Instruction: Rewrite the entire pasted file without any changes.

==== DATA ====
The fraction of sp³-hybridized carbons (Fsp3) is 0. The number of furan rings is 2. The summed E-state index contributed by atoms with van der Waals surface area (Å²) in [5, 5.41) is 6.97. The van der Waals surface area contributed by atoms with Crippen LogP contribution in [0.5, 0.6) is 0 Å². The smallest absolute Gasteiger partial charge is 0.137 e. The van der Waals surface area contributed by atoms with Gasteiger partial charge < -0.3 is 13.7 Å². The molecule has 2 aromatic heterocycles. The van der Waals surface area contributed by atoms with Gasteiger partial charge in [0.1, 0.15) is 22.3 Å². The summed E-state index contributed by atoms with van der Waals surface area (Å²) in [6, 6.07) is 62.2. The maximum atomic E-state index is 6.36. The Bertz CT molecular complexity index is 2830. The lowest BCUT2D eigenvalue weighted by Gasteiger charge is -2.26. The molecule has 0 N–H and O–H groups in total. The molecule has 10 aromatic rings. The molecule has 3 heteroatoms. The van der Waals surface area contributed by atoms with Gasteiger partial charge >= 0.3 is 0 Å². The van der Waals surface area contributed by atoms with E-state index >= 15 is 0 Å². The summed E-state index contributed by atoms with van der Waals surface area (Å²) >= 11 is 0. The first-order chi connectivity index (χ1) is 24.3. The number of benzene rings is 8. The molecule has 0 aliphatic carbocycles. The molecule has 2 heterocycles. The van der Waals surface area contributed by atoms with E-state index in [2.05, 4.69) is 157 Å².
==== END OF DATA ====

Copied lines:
The fraction of sp³-hybridized carbons (Fsp3) is 0. The number of furan rings is 2. The summed E-state index contributed by atoms with van der Waals surface area (Å²) in [5, 5.41) is 6.97. The van der Waals surface area contributed by atoms with Crippen LogP contribution in [0.5, 0.6) is 0 Å². The smallest absolute Gasteiger partial charge is 0.137 e. The van der Waals surface area contributed by atoms with Gasteiger partial charge < -0.3 is 13.7 Å². The molecule has 2 aromatic heterocycles. The van der Waals surface area contributed by atoms with Gasteiger partial charge in [0.1, 0.15) is 22.3 Å². The summed E-state index contributed by atoms with van der Waals surface area (Å²) in [6, 6.07) is 62.2. The maximum atomic E-state index is 6.36. The Bertz CT molecular complexity index is 2830. The lowest BCUT2D eigenvalue weighted by Gasteiger charge is -2.26. The molecule has 0 N–H and O–H groups in total. The molecule has 10 aromatic rings. The molecule has 3 heteroatoms. The van der Waals surface area contributed by atoms with Gasteiger partial charge >= 0.3 is 0 Å². The van der Waals surface area contributed by atoms with E-state index >= 15 is 0 Å². The summed E-state index contributed by atoms with van der Waals surface area (Å²) >= 11 is 0. The first-order chi connectivity index (χ1) is 24.3. The number of benzene rings is 8. The molecule has 0 aliphatic carbocycles. The molecule has 2 heterocycles. The van der Waals surface area contributed by atoms with E-state index in [2.05, 4.69) is 157 Å².